To wit: no more pretending there is a black take on Jane Austen or differential quotients, or that white students having black students in their classes about these things will teach them something useful for when they meet black colleagues at the law firm they work for after graduation. No more singling out black kids to talk about “the” black experience. No more skirting by the inconvenient fact that an affluent black student is rather insignificantly “diverse” compared to a white one who grew up with one parent in a trailer park.

In a nutshell, quite a few “diverse” students are — whether unwittingly or not — opposed to a key rationale for their recruitment and admission, and the whole diversity rationale has always been extremely fragile anyway.

Affirmative action must be preserved, but what we need to affirm in the 21st century is disadvantage. There are those who will insist that such a view is conservative — yet it is them who will seem backward in the future.

John McWhorter teaches linguistics, American studies, philosophy and music history at Columbia University and is the author of “The Language Hoax: Why the World Looks the Same in Any Language.” The opinions expressed in this commentary are his.


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How to get your retirement savings on track

— I’m in my 30s and want to know whether I’m on the right track for retirement. How do I go about doing that? — Mike, Connecticut

The close of one year and the start of a new one is a good time to take a fresh look at your retirement planning to determine whether you’re making progress and, if not, take steps to improve your prospects. Unfortunately, many people fail to do such an assessment at any time of year. Fewer than half of workers have tried to calculate how much they need to save for a comfortable retirement, according to the Employee Benefit Research Institute’s 2015 Retirement Confidence Survey, and nearly 40% admit that they simply guess about how much they’ll need rather than do an analysis.

Which is a shame because evaluating whether you’re on track isn’t all that difficult. The easiest way to get a handle on where you stand is to rev up a good retirement income calculator that uses Monte Carlo simulations to make its projections. By plugging in such information as how much you’ve already managed to save, how much you’re contributing to retirement accounts each year and how much of your current income you’ll need to replace in retirement, you can come away with a pretty good sense of whether you’re making adequate headway toward a secure retirement.

There are several online calculators that can help you with such an assessment. I’m partial to the T. Rowe Price Retirement Income Calculator because it’s easy to use and, unlike other tools that attempt to identify your “Retirement Number,” or the size of the nest egg you need to accumulate in order to retire, the T. Rowe tool estimates the chance that you’ll be able to generate the lifetime income you’ll need to maintain your standard of living in retirement. By focusing on income rather than a lump sum, I think you end up with a better sense of where you stand, whether you’re making progress and how various moves might be able to improve your odds of success.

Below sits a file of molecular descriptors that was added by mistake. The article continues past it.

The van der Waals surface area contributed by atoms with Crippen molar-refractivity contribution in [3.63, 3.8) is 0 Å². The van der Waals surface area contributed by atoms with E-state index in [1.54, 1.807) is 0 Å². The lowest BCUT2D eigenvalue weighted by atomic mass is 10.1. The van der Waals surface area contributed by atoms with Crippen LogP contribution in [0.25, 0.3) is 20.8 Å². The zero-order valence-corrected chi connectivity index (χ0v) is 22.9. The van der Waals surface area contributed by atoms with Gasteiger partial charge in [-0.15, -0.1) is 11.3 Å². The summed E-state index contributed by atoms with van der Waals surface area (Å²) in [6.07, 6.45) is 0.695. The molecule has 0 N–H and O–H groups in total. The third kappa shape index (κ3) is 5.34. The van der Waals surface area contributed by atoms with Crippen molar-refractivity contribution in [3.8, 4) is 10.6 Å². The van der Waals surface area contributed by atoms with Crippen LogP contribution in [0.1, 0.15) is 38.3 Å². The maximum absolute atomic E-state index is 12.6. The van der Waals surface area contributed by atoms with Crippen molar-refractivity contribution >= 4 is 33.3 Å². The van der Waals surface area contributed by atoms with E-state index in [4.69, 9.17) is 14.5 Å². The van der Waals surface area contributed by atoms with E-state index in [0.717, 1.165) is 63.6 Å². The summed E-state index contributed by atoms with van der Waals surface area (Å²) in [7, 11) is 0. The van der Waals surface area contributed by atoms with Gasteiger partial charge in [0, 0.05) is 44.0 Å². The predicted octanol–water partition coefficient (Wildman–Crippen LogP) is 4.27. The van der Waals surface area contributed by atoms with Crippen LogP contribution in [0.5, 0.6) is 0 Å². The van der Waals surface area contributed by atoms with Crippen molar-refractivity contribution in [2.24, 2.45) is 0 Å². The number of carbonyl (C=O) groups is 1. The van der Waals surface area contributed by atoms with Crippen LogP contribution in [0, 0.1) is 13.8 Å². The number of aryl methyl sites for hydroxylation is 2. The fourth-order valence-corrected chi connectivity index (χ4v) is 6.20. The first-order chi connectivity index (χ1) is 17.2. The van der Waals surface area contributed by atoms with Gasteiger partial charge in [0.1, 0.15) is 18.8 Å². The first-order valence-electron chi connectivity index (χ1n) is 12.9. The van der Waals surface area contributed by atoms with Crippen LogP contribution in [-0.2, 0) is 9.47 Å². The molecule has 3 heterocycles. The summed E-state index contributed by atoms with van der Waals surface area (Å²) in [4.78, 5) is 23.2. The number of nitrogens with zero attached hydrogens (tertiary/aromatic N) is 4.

Here’s an example. Let’s say you’re 35 years old, earn $50,000 a year, have one year’s salary already saved for retirement and that each year you contribute 10% of pay to your retirement accounts. And let’s further assume that you invest your savings in a mix of 80% stocks-20% bonds. Based on that scenario, the calculator estimates that you would be able to generate 75% of your pre-retirement salary from a combination of Social Security plus draws from your retirement nest egg with a 56% chance of sustaining that income at least until age 95. In short, if you continue on the path you’re on in the example above, you have a little better than 50-50 shot at a reasonably comfortable and secure retirement.

But one of the benefits of doing this sort of analysis is that you can also easily see how you might improve your retirement prospects. Increase your annual savings rate from 10% of pay to 12%, for example, and voila! Your chances of retiring on 75% of your pre-retirement salary climb from 56% to 64%. Boost your savings rate to 15%, and the probability increases to 73%. And if you save at a 15% annual rate and stay on the job two more years, your chances jump to 86%, in part because your Social Security benefit increases by roughly 15% for delaying two years but also because the extra years on the job allow you to contribute more to your retirement accounts and provide more time for those accounts to grow.

By the way, people who are already retired should go through a similar analysis, except that instead of homing in on their saving rate and planned retirement age, they should focus mostly on whether they’ll be able to continue their current level of spending without outliving their nest egg. Retirees can use the T. Rowe calculator or the American Institute for Economic Research’s Retirement Withdrawal Calculator, as both essentially estimate how long your savings might last given your current rate of spending and how your money is divvied up between stocks and bonds. Whichever tool you use, I recommend retirees also do a retirement budget to get a more accurate sense of how much they’ll need to spend to maintain their standard of living.